Other mind expanders are essays on the history of Texas literature, how a thoroughly non-cowboy grew up amidst cowboys and plain eccentric relatives and why cowboys get along better with horses than women. One dedication in the book is to James McMurtry, Larry’s son, who happens to be a tremendous songwriter, musician, and bandleader. I recommend Live In Europe, and if you like that well enough you’ll want everything. James has a new album coming out at the end of August.
Which leads to the subject of music and slipping into my very comfortable grumble and gripe mode for a moment, I note that I utterly despise the current mad fashion for 10- 20- 30- 50th Anniversary reissues of famous records with overly fancy packaging or just in colored vinyl for the first time or gaudy limited editions of any kind. I got into popular music and jazz to hear the sound of tomorrow, not munch on the past. (Though there are a number of critics who excel at that and I insist it is necessary to understand as much of music history as you can in order to apprehend the sound of tomorrow.) Even so, one of my favorite discoveries of in the Lockdown Underground was a brilliantly selected and sequenced collection of oldies, and cover versions at that.
What Goes On: The Songs of Lou Reed (Ace) Includes a host of surprising performers — Beck, Lloyd Cole, Rachael Sweet, Tracey Thorn — but every track clicks and showers hosannas on the songwriter as well as the performers. Two final pluses: The set includes “Rock ‘n’ Roll” done by Detroit featuring Mitch Ryder, which I think beats the original, one of Reed’s most unleashed works. Forget rock ‘n’ roll — this version will save your life. And in the CD booklet, you get to see the cover of the pornographic paperback, The Velvet Underground, which inspired the band name. (The only copy of it I ever saw was going for a bazillion dollars in a used book store because the owner understood its significance.)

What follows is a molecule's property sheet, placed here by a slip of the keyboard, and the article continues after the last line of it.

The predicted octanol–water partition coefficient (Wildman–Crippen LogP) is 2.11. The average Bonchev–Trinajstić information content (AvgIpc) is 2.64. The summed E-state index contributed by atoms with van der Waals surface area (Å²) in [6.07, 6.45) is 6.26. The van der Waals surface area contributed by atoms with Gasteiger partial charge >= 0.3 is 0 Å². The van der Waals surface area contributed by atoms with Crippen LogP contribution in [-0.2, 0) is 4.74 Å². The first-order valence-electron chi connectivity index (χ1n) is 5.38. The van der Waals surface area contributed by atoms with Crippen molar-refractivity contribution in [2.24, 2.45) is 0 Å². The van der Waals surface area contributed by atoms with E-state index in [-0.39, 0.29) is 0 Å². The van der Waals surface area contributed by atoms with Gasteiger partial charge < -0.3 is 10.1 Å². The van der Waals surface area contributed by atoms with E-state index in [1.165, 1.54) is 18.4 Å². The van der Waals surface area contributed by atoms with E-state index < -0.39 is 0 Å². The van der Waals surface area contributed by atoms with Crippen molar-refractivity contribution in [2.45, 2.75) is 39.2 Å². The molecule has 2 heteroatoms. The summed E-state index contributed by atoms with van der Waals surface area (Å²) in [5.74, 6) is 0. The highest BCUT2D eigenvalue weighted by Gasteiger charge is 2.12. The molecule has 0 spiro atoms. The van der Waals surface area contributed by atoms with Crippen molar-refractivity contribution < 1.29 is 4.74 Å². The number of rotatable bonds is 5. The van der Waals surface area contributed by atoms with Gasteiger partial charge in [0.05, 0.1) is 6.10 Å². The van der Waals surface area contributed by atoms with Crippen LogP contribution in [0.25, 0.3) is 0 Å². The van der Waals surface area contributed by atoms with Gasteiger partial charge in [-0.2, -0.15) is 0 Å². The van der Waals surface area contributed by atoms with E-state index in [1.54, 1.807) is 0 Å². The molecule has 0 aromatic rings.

Another way to be timeless is to be unique, and that certainly applies to Peter Stampfel’s 20th Century in 100 Songs (Louisiana Red Hot). One advantage of writing today is that I don’t have to take up line after line explaining who Stampfel is — look him up on the interwebs. (You should know him on general principle, since he’s been an ideal outsider for ages.) The concept here is one song from each year of that 20th century in chronological order. Has to be a freaked-out mess, right? How can you go from “Take Me Out To the Ball Game” to “Charleston” to “Night Train” to “Dancing With Myself” with stops for unknowns like “Love on a Greyhound Bus?” The closest I can come to an explanation is that Stampfel and his perfectly compatible fellow players approach every work as a kind of folk song but infuse them with a brio that can be sad or sexy or party-hardy or just timeless weird. Get this and you will forever have a “hey, wanna hear a strange but cool record?”
Carrying a two-ton past can make it tough for a style of music to thrive in the present. Every year I hear blues records with sometimes ace playing but tired topics. Big exception in lockdown was veteran Guy Davis’s Be Ready When I Call You (M.C.). Starts with an arresting absurdity, “Badonkadonk Train,” but jolts you with contemporary political meditations like “God’s Gonna Make Things Over” (Tulsa massacre) and “Palestine, Oh Palestine” (calm and thoughtful). Throw in a sassy and arch remake of the classic “Spoonful” and you have the blues album of at least this year.
I get an email every time some performers burp, but I somehow got through the first half of the Lockdown without hearing anything about Rina Sawayama’s Sawayama (Dirty Hit). Then I saw a remarkable article about her and Elton John. They even perform a lovely duet version of one of her songs.
More than the obvious “if you like Elton John you’ll like Rina Sawayama,” she has a relentless flair for lust and romance, a fondness for the f-word and gnarly guitar breaks. My choice for the all-time Lockdown Rock ‘n’ Roller.
Milo Miles has reviewed world-music and American-roots music for “Fresh Air with Terry Gross” since 1989. He is a former music editor of The Boston Phoenix. Milo is a contributing writer for Rolling Stone magazine, and he also written about music for The Village Voice and The New York Times. His blog about pop culture and more is Miles To Go.